Even with the best defense, it is possible to lose your criminal case and face jail time. The justice system requires fairness and impartiality, but there are times when the system becomes compromised by misconduct, improper jury instructions or misapplication of the law.
New York allows for an individual who loses a case to file an appeal. This process asks a higher court to review the decision in place with the hopes of having it changed in the defendant’s favor.
Participants in an appeal
The individual seeking the appeal becomes the appellant, and the party on the other side becomes the respondent. Post-conviction, the attorney for the convicted individual must draft and file a notice of appeal with the court clerk. The prosecutor must receive the notice.
Information for an appeal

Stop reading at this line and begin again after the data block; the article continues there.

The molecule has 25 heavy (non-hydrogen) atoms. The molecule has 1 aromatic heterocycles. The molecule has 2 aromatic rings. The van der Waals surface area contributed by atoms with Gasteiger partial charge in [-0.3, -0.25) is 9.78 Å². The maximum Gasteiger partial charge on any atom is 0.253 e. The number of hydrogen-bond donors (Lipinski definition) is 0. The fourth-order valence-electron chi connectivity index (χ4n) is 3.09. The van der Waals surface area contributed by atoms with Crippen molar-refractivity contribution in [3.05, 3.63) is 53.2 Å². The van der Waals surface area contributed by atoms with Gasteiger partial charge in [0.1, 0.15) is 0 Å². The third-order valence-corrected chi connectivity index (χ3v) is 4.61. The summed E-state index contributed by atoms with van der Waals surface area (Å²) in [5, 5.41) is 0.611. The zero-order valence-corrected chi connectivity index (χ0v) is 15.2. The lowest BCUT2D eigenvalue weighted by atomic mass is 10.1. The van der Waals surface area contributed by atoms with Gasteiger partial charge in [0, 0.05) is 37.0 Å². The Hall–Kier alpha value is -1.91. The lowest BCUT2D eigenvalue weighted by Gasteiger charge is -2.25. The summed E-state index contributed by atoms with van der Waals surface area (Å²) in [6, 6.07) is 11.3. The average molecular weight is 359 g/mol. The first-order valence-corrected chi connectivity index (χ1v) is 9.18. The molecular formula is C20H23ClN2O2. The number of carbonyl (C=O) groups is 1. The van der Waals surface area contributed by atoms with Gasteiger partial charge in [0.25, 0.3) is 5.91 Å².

Both the state and federal systems allow direct appeals. This situation allows a defendant to argue issues already on record. This record draws from objections made during the course of the trial that the judge overruled or concerns mentioned as a formal addition to the record.
Process for an appeal
The convicted individual receives one direct appeal to a country court, the appellate term or the appellate division. Losing is appeal leads to a request filed with the New York Court of appeal. Though the highest court in the state, there is no requirement for this court to hear a specific case. If declined, the first direct appeal becomes the primary avenue for a verdict change.
The appeals process in New York is complex, given the different courts and appeal options. If successful, an appeal can restore an individual’s freedom.